From across the marsh I spotted Romeo on his favorite perch. Juliet wasn't on the nest so my theory is nest failure but for what reason I don't know. I was thinking the constant rain and cool temps throughout spring affected the eggs/chicks.
Lately when I have observed Romeo and Juliet, they've either been on the posts of the platform, or one on another perch while the other one is away hunting I presume. I haven't seen either one on the nest since June 7; I am hoping the eggs/chicks are ok but I am kind of pessimistic at this point. The weather in Point Pleasant has been very rainy and extreme temperatures ranging from 50s to 90s on alternate days with strong winds. I don't know how severe weather affects the eggs/chicks but probably doesn't bode well for them.
I haven't seen any chicks yet but Juliet was fussing a lot with the nest. It was an extraordinarily windy day, and I just saw another nest where the female was reinforcing the insulation for her two chicks. I will keep checking and hopefully I'll spot chicks.
It rained for 3 days and 3 nights with high winds. I went to check on Romeo and Juliet - I could see one very wet head popping out of the nest. And I've been seeing ospreys with fish overhead flying in the direction of the marsh.
This pair had me fooled! Today I saw 3 fledglings! Romeo had his fish ready for a flying lesson, and it looked like he was waiting for Juliet to begin. Finally she got there, and one fledgling took off. He rested in the marsh for a minute while his siblings looked on. I am feeling a little sad because soon they will be headed south.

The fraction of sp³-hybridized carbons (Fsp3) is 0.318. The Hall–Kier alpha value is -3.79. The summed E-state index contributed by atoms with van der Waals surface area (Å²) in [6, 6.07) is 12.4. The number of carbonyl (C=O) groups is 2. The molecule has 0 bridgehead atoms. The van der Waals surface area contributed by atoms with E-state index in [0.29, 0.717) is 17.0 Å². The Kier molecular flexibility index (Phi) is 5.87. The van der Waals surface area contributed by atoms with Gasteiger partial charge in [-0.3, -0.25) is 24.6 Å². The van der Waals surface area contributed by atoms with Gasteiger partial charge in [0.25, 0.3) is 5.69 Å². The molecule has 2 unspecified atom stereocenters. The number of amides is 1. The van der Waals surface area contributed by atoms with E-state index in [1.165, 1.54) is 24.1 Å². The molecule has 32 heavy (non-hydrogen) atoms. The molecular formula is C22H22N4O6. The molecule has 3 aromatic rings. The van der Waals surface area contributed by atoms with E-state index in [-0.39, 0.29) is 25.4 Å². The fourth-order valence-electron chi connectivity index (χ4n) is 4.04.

As I made my way down the path through the marsh grass, the red-winged blackbirds sounded the alarm. Romeo picked up the call and circled overhead, screaming at me. After a few minutes, he settled down on a post of the perch and called for Juliet. I concluded she was out fishing for his Father's Day lunch. I didn't see any hatchlings.
When I went to check on Romeo and Juliet, he came flying overhead to warn me. I have to part the dune grass/swamp grass to see and the red-winged blackbirds sound the alarm! They both perched on the posts of the nest. I couldn't tell if anyone hatched. I would think that Juliet would have been serving as an umbrella for chicks if there were any because it was really a hot day.
I haven't seen any evidence of egg hatching but I did witness this incredible event. I guess Juliet flew too close to this red-winged blackbird's nest and he dive-bombed her like a kamikaze pilot. His nest is right where I have access to take photos - I'm surprised I haven't gotten a peck or two on the head but summer is yet to get here...